Having a Boyfriend
As a child, I never thought of having a boyfriend to call my own someday. Growing up, my dad has always been singing in my ears not to interact with boys or even have male friends because he is too strict and protective, but then again I don’t always see things his way. He also believes that every boy that approaches me will want something more than just friendship. He always tells me to make book work my boyfriend. All through my life, I had never thought I would have a secret as simple as having a boyfriend from my parents. When I was younger my dad would always say “don’t I know just standing or kissing a boy could get me pregnant?” to some people it would probably be strange for them to read because they are not use to that type of life style were one has to hide their relationship with an opposite sex from their parents. In America, it’s common for adults to tell their parents who they are dating. If I try as much as to tell my dad that I have a boyfriend, I would probably receive a slap across my face. Between my dad and my mom, my mom understood the fact that at a point in my life, I would date at the right time which is when I am mature enough. But my dad doesn’t understand that at all. At the age of 13, I was living with both my parents when my dad moved to America. So I was left back home with my mother, brothers and sisters. At this age, I wasn’t old enough to start dating and I was still in primary school. My mind wasn’t on boys and I didn’t know much about having a boyfriend. During my first year of high school in Africa, boys started approaching me and I was 15 years old at the time. It might have seemed a little bit too early for me to be dating but most of the girls my age or even younger were dating. I was living with my mother since, my dad had moved to America, so it was easier for me to date because my mom wasn’t strict. She would let me go out, but always told me that I couldn’t keep late nights which was awesome. I could do all that but I still wasn’t allowed to date. In my second year, of high school, I attended the same school as my boyfriend which was when we actually started dating and he was my very first boyfriend. I had no problem spending time with him because we attended the same school, and I saw him every week days but there came a point, when we wanted to spend time together after school which means I had to come up with a lie to tell my mom in order to leave the house and come back late without her complaining. So I lied, and said I was going to study for my exams. Other times, my boyfriend would come to my house like he was visiting my brother but instead he was visiting me. When I moved to America, I didn’t start dating until my freshman year in high school. I dated my boyfriend for a year and six months without my dad having any knowledge of it. Since my dad didn’t want me to date or interact with boys, nor talk of having a male friend; I had to come up with an idea that would at least allow me to see him from time to time. Sometimes when I would leave the house, I would tell my dad I am going to the public library. At that time, I didn’t have a computer at home so I would use the library as an excuse to go out and spent time with my boyfriend. Other times, I would lie and say that I am staying after school, but instead I went and spent the rest of the day with my boyfriend. Just recently, like lasted month, on the 9th of august, my boyfriend came to visit me from Maryland. My dad didn’t know anything about the secret except for my brothers and sisters. He came as if he was coming to see my brother but he actually came to see me. One grateful day, I came back from work early and I and my boyfriend had talked about going on a dinner date. Gratefully, when I got home he told me that my dad had gone to work and he won’t be back until 11pm and I was very excited. Around 8pm, he and I got ready and drove to T.G.I. Fridays. We ate, talked, laughed and...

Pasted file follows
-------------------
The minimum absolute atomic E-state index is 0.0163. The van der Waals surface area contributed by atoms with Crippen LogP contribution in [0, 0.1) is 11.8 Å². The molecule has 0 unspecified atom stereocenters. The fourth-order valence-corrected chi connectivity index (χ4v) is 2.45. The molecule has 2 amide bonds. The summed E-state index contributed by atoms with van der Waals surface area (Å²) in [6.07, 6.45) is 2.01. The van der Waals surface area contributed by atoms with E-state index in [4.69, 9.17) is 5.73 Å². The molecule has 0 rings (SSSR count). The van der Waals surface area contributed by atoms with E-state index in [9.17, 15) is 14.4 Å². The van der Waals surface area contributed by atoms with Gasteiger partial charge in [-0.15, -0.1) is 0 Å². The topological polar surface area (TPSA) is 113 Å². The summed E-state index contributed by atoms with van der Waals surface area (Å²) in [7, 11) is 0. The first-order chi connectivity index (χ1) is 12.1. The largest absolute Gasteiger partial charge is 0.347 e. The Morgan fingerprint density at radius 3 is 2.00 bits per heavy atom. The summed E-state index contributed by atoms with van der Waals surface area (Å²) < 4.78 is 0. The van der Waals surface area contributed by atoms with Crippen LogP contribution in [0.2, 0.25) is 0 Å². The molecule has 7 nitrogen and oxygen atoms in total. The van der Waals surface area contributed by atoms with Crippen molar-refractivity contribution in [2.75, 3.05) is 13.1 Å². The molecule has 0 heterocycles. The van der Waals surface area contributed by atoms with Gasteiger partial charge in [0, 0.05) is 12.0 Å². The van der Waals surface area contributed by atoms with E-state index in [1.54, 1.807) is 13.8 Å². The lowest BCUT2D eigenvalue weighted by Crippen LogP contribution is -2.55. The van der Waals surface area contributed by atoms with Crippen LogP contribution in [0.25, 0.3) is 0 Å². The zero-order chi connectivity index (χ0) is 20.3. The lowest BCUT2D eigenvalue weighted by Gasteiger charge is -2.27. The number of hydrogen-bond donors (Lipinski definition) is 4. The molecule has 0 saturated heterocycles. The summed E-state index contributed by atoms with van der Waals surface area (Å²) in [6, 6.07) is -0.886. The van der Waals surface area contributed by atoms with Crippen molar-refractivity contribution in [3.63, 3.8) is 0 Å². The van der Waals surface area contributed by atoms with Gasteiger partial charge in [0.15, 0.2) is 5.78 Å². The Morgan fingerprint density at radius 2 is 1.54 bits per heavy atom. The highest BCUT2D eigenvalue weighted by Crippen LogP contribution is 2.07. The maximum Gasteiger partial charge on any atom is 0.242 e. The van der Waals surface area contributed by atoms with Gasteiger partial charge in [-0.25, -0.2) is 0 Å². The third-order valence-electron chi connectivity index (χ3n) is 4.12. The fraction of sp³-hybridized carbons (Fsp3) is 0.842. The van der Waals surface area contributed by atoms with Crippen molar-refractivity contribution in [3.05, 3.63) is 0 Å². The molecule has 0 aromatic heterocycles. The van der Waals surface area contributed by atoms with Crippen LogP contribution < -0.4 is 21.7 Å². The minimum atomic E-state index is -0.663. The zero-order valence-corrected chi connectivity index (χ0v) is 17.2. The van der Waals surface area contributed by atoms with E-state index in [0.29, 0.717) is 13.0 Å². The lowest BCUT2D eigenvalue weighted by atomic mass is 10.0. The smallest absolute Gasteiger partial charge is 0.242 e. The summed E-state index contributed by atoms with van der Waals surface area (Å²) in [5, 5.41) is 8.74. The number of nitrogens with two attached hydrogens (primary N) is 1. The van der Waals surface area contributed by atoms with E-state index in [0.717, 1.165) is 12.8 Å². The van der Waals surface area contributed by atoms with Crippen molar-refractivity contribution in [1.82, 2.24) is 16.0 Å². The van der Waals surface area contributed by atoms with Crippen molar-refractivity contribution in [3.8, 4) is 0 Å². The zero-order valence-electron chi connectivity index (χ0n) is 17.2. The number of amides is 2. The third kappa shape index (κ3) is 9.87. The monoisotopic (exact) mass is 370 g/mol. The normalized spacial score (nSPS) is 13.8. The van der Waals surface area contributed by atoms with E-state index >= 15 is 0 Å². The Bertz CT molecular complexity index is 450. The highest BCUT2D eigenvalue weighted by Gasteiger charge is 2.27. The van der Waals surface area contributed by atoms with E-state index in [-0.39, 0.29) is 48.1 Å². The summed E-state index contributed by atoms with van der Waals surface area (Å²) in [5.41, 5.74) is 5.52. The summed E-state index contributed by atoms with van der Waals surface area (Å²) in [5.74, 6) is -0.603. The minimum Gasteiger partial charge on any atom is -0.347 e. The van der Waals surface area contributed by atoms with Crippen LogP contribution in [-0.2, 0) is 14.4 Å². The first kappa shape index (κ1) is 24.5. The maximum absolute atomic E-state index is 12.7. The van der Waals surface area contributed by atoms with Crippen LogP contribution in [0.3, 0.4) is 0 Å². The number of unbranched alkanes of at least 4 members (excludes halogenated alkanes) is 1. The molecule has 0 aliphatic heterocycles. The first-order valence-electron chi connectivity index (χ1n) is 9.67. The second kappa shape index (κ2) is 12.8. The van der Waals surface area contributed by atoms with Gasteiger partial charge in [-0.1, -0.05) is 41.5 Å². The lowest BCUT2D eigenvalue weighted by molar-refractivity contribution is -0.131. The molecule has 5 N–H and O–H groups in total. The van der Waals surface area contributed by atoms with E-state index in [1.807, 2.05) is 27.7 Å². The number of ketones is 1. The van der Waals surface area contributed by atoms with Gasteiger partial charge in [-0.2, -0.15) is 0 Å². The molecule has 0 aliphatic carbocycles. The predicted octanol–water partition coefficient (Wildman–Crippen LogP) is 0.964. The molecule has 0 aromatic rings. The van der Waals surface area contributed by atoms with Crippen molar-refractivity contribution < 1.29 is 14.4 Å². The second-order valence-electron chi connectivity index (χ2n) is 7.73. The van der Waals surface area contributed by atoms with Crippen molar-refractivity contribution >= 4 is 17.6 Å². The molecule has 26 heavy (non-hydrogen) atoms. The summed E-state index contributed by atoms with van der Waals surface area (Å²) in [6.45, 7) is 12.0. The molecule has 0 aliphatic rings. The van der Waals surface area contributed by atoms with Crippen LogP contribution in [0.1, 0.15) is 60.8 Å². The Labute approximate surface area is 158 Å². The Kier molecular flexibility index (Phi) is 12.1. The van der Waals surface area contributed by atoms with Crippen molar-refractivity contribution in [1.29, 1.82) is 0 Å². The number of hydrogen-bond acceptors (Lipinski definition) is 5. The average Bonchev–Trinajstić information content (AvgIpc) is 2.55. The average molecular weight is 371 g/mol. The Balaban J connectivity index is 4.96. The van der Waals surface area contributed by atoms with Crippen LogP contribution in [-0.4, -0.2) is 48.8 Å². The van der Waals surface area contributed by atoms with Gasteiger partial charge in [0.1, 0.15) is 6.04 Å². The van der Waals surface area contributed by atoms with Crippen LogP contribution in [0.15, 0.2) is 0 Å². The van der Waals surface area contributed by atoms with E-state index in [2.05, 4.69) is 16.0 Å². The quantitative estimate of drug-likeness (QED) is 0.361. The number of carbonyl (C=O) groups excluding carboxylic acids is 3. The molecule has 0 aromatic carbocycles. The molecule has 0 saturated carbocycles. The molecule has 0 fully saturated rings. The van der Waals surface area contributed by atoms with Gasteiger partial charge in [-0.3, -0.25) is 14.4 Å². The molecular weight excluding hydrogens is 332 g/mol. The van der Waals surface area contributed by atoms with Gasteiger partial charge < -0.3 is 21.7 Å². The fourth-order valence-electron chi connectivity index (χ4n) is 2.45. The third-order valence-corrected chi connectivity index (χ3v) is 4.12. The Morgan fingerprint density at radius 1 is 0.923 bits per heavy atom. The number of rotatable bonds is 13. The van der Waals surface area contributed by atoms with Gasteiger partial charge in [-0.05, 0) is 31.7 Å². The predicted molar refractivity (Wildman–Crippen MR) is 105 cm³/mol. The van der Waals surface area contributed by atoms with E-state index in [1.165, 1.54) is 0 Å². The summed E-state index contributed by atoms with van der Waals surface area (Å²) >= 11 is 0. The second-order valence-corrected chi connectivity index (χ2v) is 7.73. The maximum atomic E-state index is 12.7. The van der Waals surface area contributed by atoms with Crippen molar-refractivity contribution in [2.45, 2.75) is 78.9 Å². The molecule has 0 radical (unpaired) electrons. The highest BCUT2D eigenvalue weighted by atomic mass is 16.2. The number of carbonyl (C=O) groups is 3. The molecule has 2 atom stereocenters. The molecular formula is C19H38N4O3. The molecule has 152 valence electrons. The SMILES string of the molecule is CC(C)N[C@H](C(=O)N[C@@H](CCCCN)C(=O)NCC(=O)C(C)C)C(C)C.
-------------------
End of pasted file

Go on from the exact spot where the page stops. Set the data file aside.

Cited: Brent Staples. “Black Men and Public Space.” 75 Reading plus. Ed.Santi V. Buscemi and Charlotte Smith. 9th ed. New York: McGraw-Hill, 1986.247-249 Print.
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